Guide to getting ready for lazy summer afternoons.
Opening your backyard swimming pool for the summer season takes more than filling it up and jumping in. If a swimming pool is opened properly, you can be assured of proper operation and chemical safety.
1. Don’t Empty Your Pool
Never empty your swimming pool, even if you live in a really cold climate, unless you have no other choice, such as if you need to do structural work or your pool hasn’t been covered and there are too many leaves at the bottom to remove. (Also: Get a cover. Really.) That’s because draining the pool can bring big problems. For example, an empty pool in a high water table can lift out of the ground without the weight of the water holding it down.
Most pool owners aren’t even aware of the risk. “People think they’re going to empty and clean their pool but they either do it in a very wet season when there’s a high groundwater table, or their swimming pool actually sits in a high water table, “When you empty a pool in a high water table, it’s very possible that the pool will pop out of the ground like a boat.” That could mean a complete pool replacement.
2. Clean It Up
Start the process of bringing your pool up to shape with a “chemical open.” Put the filtration system together, clean out all the baskets, and remove any plugs that you put in when the pool closed last year. For now, leave the cover on the pool while you’re working on it.
3. Top It Off
If the water level has fallen over the winter, top it off. Make sure to clean the filter before you turn it on. Clean a cartridge filter by removing the cartridge and wash with a hose. If you have a D.E. filter, you might need to take it apart, clean it, and reassemble it. If you have a sand filter, set the filter to backwash, which will clean the sand. Then turn it to the normal setting.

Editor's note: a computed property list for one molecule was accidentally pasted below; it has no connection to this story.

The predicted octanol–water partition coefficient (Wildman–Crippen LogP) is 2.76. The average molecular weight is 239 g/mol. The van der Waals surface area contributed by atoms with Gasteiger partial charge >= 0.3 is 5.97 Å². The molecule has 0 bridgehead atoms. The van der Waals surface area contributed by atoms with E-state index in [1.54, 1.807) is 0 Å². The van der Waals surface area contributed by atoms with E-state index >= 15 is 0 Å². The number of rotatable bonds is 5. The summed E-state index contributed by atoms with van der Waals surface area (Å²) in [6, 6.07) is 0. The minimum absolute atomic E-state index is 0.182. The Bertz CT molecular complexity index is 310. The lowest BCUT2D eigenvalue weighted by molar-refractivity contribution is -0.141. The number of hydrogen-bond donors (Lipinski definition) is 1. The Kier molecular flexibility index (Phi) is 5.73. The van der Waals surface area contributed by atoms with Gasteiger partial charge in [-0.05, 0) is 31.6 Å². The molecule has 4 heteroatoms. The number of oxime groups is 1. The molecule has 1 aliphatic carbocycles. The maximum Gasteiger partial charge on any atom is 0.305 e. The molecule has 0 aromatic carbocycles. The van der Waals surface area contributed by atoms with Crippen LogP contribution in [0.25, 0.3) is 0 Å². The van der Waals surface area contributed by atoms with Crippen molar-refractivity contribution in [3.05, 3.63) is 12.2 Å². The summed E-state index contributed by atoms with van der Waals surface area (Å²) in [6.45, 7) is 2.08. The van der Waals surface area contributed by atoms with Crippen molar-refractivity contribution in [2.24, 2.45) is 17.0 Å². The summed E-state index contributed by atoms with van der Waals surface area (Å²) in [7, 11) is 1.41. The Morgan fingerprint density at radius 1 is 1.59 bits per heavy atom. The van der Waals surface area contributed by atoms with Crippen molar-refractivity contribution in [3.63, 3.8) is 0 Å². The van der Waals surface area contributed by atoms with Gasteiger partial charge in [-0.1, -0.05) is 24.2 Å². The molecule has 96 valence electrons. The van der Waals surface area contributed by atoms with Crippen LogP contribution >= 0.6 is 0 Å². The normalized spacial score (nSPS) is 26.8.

4. Have a Pro Test Your Water
Having the water professionally tested. Take a water sample to a swimming pool store, and they’ll test the water for you, usually for free (and maybe some up-sell). It’s a good idea because they’ll do a complete test. They’ll test the mineral content of the water, along with the total alkalinity and the pH and the chlorine levels and tell you which needs to be adjusted and by how much.
You should also pickup your own DIY pool water testing stripss. Just dip the strips in the pool water and then hold them up to the color chart on the bottle. This is an easy way to measure the chlorine and PH on a regular basis.
5. Wait for the Water to Clear
Don’t dive in yet. The filter has to be cleaned every day until the water is clear. Expect the entire process to take about a week. You may have to add chlorine to keep it at the right level. Only when the water is clear and you can see the pool floor should you remove the cover. Remove the cover too soon and you’ll end up with more leaves and pollen and debris to clean out.
After you’ve removed the cover, time to vacuum all the leaves and debris from the bottom.
For the rest of the summer season, keep the filter clean, vacuum the pool each week, and test the chemical levels every day. Having a pro test the water once a month.